Serena Williams serves during her ladies singles first-round match against Kristýna Plíšková of the Czech Republic during day 3 of the 2018 French Open in Paris on May 29, 2018.
Photo: Matthew Stockman (Getty Images)

She’s baaaaaaack. ... Serena Williams on Tuesday proved her bounce-back complete after the difficult birth of baby Alexis Olympia by winning her first grand-slam match at this year’s French Open, beating Czech opponent Kristýna Plíšková 7-6(4), 6-4.

And she did it in Black Panther-worthy style, with the hip-length braids she rocked at the recent royal wedding coiled into a regal topknot, and wearing a short-sleeved, full-length black bodysuit with a red waistband co-designed with her sponsor Nike. Williams told the Associated Press that she felt “like a warrior princess, kind of” while wearing it:

I call it, like, my Wakanda-inspired catsuit. ... We designed it way before the movie, but still, it kind of reminds me of that. ... I’m always living in a fantasy world. I always wanted to be a superhero, and it’s kind of my way of being a superhero.

Williams is certainly a superhero in our estimation, not only for winning 23 grand-slam titles—her last while pregnant—but for working on her 24th within a year of the life-threatening delivery of her first child, during which she suffered a pulmonary embolism that was nearly overlooked by hospital staff.

Which leads us to the more practical aspect of Williams’ jumpsuit; far beyond being one of the on-court style statements for which she’s well-known, the compression of the suit is intended to protect her from forming more blood clots, which she’s unfortunately continued to experience, telling AP:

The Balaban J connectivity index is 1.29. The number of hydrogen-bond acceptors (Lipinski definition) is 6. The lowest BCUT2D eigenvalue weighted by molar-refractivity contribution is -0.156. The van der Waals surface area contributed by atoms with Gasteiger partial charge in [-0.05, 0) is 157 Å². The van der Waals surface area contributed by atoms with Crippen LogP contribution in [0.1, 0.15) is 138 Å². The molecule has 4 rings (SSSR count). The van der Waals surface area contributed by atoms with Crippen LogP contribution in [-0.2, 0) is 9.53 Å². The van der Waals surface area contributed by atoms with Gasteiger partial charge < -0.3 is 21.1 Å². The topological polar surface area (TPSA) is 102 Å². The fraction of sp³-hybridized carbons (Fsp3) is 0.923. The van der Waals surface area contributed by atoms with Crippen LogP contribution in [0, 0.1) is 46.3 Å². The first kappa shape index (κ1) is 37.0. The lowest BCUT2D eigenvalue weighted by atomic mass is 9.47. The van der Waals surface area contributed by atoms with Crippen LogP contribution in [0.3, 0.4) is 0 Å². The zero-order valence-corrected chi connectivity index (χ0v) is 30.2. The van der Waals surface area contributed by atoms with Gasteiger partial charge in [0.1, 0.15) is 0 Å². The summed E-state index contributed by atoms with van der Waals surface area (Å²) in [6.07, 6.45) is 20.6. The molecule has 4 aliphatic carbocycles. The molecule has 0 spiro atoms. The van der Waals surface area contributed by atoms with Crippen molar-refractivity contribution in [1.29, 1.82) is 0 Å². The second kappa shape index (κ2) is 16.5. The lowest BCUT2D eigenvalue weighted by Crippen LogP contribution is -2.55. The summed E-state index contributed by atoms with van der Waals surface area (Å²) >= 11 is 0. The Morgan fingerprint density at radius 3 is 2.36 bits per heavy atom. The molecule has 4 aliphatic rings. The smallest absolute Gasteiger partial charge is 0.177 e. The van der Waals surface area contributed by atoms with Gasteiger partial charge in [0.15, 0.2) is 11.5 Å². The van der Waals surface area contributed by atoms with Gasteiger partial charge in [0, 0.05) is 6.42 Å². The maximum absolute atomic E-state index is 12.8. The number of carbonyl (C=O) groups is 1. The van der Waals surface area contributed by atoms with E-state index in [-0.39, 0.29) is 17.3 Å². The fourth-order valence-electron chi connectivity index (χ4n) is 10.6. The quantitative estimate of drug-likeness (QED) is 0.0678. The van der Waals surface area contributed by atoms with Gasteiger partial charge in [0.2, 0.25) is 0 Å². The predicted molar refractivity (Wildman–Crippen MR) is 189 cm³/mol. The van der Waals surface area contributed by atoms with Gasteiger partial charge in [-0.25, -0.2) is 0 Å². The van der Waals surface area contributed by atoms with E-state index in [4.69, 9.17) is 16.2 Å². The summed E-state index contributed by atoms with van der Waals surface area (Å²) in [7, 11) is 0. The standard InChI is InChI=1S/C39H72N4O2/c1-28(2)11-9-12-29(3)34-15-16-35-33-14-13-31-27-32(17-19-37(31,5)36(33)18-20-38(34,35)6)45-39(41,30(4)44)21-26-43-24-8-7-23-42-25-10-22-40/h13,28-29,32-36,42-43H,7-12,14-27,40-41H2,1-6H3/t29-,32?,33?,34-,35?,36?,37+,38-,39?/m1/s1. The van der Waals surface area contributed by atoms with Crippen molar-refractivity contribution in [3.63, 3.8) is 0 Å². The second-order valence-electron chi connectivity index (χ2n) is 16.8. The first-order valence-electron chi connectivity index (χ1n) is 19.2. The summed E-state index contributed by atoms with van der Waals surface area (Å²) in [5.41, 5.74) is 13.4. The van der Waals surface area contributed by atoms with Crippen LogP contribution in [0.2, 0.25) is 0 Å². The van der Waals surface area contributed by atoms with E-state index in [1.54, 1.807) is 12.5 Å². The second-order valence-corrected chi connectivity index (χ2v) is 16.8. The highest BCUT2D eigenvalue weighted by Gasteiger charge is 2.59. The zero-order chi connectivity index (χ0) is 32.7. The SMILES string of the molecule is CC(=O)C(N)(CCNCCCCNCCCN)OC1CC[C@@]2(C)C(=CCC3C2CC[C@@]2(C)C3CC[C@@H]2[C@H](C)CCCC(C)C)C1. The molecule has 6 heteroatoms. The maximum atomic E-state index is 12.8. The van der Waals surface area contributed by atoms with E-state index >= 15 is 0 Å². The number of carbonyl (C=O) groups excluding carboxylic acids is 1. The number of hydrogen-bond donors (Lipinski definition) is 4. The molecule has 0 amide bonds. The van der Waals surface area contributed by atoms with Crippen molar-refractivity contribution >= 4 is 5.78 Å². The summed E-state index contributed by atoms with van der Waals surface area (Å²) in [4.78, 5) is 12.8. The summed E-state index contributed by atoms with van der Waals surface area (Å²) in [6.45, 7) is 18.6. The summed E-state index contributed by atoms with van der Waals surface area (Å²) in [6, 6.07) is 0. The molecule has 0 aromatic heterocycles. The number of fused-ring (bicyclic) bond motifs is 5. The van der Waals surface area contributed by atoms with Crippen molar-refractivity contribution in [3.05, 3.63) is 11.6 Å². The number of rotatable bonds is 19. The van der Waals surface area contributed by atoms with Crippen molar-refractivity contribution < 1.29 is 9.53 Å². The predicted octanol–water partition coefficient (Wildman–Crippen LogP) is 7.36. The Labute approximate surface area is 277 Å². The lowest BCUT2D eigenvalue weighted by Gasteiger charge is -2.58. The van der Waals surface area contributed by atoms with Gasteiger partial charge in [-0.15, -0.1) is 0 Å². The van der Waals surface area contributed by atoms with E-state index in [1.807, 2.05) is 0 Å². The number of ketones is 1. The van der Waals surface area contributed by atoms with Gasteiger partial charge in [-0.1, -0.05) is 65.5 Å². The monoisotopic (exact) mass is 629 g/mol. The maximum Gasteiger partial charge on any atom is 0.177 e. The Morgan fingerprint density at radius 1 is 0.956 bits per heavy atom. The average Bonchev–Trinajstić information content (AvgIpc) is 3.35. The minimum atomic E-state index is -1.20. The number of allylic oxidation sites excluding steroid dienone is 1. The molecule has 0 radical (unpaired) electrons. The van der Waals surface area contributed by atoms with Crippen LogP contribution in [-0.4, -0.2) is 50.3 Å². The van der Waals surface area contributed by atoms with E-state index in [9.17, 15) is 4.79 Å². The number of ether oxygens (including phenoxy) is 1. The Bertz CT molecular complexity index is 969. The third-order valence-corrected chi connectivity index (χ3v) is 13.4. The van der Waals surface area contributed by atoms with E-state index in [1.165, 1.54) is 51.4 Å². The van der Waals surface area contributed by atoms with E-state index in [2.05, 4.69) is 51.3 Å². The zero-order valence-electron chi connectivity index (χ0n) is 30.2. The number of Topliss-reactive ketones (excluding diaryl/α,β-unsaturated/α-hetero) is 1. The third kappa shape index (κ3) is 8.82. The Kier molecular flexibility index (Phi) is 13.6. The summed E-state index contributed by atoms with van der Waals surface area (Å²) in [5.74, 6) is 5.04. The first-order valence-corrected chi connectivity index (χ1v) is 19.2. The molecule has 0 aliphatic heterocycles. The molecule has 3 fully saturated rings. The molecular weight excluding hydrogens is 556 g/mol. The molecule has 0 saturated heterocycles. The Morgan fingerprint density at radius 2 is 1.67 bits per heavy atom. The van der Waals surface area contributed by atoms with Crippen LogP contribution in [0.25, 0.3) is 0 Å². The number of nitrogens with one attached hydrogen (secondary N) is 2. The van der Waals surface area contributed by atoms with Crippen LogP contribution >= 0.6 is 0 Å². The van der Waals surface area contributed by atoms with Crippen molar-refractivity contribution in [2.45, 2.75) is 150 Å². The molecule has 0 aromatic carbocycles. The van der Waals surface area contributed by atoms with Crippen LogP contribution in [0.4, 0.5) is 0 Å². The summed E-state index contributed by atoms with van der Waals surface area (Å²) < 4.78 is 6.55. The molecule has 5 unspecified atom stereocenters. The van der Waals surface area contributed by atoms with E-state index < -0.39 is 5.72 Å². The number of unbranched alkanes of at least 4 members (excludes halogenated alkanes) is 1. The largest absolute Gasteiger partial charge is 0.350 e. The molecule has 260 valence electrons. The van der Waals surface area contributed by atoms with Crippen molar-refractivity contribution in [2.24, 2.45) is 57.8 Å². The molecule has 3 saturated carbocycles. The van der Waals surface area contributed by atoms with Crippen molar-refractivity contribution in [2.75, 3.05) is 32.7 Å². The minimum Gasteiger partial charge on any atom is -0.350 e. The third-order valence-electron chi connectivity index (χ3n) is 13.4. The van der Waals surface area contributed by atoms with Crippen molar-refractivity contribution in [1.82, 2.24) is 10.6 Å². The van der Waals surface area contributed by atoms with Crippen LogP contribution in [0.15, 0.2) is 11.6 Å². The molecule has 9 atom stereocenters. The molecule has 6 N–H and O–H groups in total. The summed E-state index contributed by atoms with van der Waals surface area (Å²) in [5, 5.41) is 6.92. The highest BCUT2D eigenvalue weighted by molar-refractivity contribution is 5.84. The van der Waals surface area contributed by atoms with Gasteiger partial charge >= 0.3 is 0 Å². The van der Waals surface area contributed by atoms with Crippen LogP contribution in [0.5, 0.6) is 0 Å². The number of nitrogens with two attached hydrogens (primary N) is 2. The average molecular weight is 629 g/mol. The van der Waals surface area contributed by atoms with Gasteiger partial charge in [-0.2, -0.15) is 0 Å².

I had a lot of problems with my blood clots, and, God, I don’t know how many I have had in the past 12 months. So it is definitely a little functionality to it. ... I have been wearing pants in general a lot when I play, so I can keep the blood circulation going. It’s a fun suit, but it’s also functional, so I can be able to play without any problems.

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Williams’ caution is understandable: Tuesday’s match marked her first major tournament in 16 months after withdrawing from both the Madrid and Italian opens in early May because she needed more time to be “100 percent ready to compete.” However triumphant, she’s not taking her return to the court lightly, and in part, the jumpsuit represents her fight back to the top of her game, as she told AP:

It feels like this suit represents all the women that have been through a lot mentally, physically, with their body to come back and have confidence and to believe in themselves ... I definitely feel like it is an opportunity for me to inspire a whole different group of amazing women and kids.